James Turrell
Roden Crater

James Turrell is an artist whose media are light and space, and for the last forty years he has been carefully sculpting the cinder cone of an extinct volcano near Flagstaff into one of the world’s largest and most important land based sculptures.

Turrell first studied psychology and mathematics before earning a Masters of Fine Arts degree in 1966, the year that he first began experimenting with light projections as sculpture. In the 1970s he started building “skyspaces,” which feature openings cut into or constructed as part of roofs. These apertures, which make apparent the way color changes in the sky over time, are also designed to evoke a feeling in the viewer that the sky is close enough to touch. Turrell has been commissioned since then to install dozens of these architectural sculptures in museums across the United States and Europe, and as far away as Australia. He has also created skyspaces for many private clients, including the Louis Vuitton store in Las Vegas.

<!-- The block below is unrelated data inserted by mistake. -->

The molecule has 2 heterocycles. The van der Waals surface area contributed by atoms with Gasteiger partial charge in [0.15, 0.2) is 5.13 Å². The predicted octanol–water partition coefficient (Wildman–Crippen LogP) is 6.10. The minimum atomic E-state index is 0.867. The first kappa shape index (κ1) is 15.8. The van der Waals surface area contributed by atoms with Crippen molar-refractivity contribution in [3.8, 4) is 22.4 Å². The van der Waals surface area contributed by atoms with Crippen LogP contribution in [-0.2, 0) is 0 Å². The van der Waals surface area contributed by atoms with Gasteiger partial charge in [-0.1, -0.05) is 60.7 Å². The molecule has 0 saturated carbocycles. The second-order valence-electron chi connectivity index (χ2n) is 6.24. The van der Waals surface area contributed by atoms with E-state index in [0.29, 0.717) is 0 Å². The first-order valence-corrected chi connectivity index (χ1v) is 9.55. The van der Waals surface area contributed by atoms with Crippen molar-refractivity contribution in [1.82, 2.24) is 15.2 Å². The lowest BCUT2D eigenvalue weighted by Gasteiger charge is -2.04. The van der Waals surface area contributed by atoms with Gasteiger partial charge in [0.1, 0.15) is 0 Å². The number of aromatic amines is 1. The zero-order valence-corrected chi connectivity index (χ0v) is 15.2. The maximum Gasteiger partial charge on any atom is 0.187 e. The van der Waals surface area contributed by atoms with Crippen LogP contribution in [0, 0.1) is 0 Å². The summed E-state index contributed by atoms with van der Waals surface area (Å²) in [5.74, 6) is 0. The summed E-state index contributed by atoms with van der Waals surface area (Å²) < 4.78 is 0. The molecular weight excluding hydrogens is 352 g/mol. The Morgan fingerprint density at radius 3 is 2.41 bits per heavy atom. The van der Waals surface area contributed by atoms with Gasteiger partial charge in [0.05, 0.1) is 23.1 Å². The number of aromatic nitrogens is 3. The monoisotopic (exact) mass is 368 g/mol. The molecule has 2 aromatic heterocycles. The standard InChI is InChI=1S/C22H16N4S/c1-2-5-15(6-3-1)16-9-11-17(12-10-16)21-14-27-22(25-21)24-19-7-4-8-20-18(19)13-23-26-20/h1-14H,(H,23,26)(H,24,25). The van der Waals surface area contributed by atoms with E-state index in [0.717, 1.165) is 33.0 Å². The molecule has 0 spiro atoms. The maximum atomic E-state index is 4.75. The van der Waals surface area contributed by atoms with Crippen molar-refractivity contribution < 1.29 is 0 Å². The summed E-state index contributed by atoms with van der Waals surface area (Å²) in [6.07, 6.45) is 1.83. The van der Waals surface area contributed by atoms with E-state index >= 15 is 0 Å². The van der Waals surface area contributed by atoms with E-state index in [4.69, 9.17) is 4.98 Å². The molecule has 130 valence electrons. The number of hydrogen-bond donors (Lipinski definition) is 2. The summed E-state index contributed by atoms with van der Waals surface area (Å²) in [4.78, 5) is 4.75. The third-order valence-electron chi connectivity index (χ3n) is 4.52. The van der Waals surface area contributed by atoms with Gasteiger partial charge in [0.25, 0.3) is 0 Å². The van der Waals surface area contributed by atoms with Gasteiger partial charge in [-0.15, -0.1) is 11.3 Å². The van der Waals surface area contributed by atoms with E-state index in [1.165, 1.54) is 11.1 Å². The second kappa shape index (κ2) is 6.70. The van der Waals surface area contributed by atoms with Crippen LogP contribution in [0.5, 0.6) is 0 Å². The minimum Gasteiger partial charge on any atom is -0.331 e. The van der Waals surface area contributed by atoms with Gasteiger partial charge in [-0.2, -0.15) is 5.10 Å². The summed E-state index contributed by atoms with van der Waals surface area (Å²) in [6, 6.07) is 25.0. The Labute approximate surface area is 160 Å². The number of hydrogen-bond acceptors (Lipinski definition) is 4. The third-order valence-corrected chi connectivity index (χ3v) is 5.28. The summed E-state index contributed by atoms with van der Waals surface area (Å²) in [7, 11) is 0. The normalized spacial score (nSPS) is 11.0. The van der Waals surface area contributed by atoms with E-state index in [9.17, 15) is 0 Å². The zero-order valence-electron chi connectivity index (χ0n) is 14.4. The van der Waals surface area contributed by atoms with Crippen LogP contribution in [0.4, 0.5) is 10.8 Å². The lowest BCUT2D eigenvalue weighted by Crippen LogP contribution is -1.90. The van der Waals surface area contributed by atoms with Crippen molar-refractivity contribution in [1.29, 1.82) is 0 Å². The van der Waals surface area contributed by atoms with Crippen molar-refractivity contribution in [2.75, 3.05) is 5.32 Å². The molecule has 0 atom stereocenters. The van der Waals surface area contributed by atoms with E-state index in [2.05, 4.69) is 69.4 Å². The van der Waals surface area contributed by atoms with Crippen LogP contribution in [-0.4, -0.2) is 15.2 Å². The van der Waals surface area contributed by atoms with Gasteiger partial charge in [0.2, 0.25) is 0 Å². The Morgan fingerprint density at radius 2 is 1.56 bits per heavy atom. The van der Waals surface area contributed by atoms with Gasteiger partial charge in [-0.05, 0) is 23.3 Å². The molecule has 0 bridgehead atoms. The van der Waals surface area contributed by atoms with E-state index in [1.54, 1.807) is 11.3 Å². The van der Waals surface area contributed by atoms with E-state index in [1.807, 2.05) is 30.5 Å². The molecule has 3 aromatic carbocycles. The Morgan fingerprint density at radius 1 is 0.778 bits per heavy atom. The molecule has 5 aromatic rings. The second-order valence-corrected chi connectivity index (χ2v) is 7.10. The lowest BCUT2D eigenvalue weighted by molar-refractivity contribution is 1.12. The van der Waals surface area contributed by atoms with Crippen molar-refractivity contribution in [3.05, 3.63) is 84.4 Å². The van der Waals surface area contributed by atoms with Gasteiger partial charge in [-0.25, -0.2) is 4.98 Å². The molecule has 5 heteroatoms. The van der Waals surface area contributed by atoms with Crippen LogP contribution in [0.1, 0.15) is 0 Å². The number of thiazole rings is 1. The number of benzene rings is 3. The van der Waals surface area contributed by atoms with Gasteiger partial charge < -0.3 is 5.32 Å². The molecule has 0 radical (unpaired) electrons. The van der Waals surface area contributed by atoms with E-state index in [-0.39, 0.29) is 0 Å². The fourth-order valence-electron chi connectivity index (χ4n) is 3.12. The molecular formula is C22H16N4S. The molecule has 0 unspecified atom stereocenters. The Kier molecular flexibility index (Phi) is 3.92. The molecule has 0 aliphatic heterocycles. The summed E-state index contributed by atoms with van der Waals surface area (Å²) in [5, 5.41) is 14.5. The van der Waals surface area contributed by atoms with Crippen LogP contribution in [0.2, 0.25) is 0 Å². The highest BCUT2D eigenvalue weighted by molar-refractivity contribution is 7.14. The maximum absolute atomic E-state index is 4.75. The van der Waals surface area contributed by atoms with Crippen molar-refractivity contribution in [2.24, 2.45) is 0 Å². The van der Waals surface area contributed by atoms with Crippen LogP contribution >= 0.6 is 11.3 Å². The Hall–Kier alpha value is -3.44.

Turrell has received major exhibitions at the Whitney Museum of American Art, the Guggenheim Museum, the Los Angeles County Museum of Art, the Stedelijk Museum in Amsterdam, the National Gallery of Australia, and the Bund Long Museum of Shanghai, among others. A museum devoted solely to his work opened in Argentina in 2009. He received a MacArthur “Genius” Award in 1984, and the National Medal of Arts in 2013.

James Turrell, Roden Crater Low Aerial Oblique Looking Toward N.E., 1983. Chromogenic print, 9 1/2 x 13 3/8". The Altered Landscape, Carol Franc Buck Collection.

James Turrell, Dark Fumarole, 1992. Photograph on Mylar, beeswax, ink, Liquitex, and wax pastel, 36 1/2 x 46 inches. The Altered Landscape, Carol Franc Buck Collection